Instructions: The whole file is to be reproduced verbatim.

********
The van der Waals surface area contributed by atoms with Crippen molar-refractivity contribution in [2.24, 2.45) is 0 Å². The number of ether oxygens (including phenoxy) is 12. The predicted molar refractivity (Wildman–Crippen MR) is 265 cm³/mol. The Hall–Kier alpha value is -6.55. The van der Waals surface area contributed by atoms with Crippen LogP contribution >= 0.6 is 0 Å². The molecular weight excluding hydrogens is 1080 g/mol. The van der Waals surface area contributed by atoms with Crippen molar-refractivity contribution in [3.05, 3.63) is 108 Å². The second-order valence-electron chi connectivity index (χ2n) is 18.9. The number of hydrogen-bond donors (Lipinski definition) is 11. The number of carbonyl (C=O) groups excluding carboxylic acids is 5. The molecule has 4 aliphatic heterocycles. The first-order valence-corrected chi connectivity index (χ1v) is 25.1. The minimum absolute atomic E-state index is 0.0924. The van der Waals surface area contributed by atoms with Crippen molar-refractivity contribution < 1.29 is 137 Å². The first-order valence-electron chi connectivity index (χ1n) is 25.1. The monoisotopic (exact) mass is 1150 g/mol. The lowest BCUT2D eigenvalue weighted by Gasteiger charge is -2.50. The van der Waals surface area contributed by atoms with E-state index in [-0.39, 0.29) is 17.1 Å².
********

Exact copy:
The van der Waals surface area contributed by atoms with Crippen molar-refractivity contribution in [2.24, 2.45) is 0 Å². The number of ether oxygens (including phenoxy) is 12. The predicted molar refractivity (Wildman–Crippen MR) is 265 cm³/mol. The Hall–Kier alpha value is -6.55. The van der Waals surface area contributed by atoms with Crippen LogP contribution >= 0.6 is 0 Å². The molecular weight excluding hydrogens is 1080 g/mol. The van der Waals surface area contributed by atoms with Crippen molar-refractivity contribution in [3.05, 3.63) is 108 Å². The second-order valence-electron chi connectivity index (χ2n) is 18.9. The number of hydrogen-bond donors (Lipinski definition) is 11. The number of carbonyl (C=O) groups excluding carboxylic acids is 5. The molecule has 4 aliphatic heterocycles. The first-order valence-corrected chi connectivity index (χ1v) is 25.1. The minimum absolute atomic E-state index is 0.0924. The van der Waals surface area contributed by atoms with Crippen molar-refractivity contribution < 1.29 is 137 Å². The first-order valence-electron chi connectivity index (χ1n) is 25.1. The monoisotopic (exact) mass is 1150 g/mol. The lowest BCUT2D eigenvalue weighted by Gasteiger charge is -2.50. The van der Waals surface area contributed by atoms with E-state index in [-0.39, 0.29) is 17.1 Å².